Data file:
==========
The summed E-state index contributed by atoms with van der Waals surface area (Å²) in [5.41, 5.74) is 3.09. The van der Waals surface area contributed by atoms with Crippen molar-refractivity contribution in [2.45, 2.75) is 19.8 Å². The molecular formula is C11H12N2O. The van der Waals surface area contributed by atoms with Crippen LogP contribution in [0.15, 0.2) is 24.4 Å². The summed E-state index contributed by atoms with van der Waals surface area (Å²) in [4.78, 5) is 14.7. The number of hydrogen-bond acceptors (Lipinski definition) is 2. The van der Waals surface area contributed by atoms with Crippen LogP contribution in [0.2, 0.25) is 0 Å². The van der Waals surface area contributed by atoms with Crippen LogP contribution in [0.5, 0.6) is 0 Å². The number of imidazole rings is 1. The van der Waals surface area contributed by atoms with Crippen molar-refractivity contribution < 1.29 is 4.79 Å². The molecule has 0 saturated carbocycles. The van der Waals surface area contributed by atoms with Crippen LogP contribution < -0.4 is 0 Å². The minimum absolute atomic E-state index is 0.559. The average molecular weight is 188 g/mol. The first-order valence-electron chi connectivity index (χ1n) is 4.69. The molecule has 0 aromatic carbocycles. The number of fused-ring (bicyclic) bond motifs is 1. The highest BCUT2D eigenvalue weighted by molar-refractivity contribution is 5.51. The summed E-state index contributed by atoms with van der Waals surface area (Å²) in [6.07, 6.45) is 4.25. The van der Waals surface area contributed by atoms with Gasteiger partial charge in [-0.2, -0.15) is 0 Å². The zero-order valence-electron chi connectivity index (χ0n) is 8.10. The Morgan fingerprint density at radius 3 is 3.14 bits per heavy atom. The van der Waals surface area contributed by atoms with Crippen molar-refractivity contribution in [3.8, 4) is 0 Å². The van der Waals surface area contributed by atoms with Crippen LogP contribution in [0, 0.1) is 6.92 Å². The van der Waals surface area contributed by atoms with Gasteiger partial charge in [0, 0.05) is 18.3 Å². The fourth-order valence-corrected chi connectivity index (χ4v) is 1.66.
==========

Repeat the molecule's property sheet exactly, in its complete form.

The summed E-state index contributed by atoms with van der Waals surface area (Å²) in [5.41, 5.74) is 3.09. The van der Waals surface area contributed by atoms with Crippen molar-refractivity contribution in [2.45, 2.75) is 19.8 Å². The molecular formula is C11H12N2O. The van der Waals surface area contributed by atoms with Crippen LogP contribution in [0.15, 0.2) is 24.4 Å². The summed E-state index contributed by atoms with van der Waals surface area (Å²) in [4.78, 5) is 14.7. The number of hydrogen-bond acceptors (Lipinski definition) is 2. The van der Waals surface area contributed by atoms with Crippen LogP contribution in [0.2, 0.25) is 0 Å². The van der Waals surface area contributed by atoms with Crippen LogP contribution in [0.5, 0.6) is 0 Å². The number of imidazole rings is 1. The van der Waals surface area contributed by atoms with Crippen molar-refractivity contribution < 1.29 is 4.79 Å². The molecule has 0 saturated carbocycles. The van der Waals surface area contributed by atoms with Crippen LogP contribution < -0.4 is 0 Å². The minimum absolute atomic E-state index is 0.559. The average molecular weight is 188 g/mol. The first-order valence-electron chi connectivity index (χ1n) is 4.69. The molecule has 0 aromatic carbocycles. The number of fused-ring (bicyclic) bond motifs is 1. The highest BCUT2D eigenvalue weighted by molar-refractivity contribution is 5.51. The summed E-state index contributed by atoms with van der Waals surface area (Å²) in [6.07, 6.45) is 4.25. The van der Waals surface area contributed by atoms with Gasteiger partial charge in [-0.2, -0.15) is 0 Å². The zero-order valence-electron chi connectivity index (χ0n) is 8.10. The Morgan fingerprint density at radius 3 is 3.14 bits per heavy atom. The van der Waals surface area contributed by atoms with Crippen molar-refractivity contribution in [3.8, 4) is 0 Å². The van der Waals surface area contributed by atoms with Crippen LogP contribution in [0, 0.1) is 6.92 Å². The van der Waals surface area contributed by atoms with Gasteiger partial charge in [0, 0.05) is 18.3 Å². The fourth-order valence-corrected chi connectivity index (χ4v) is 1.66.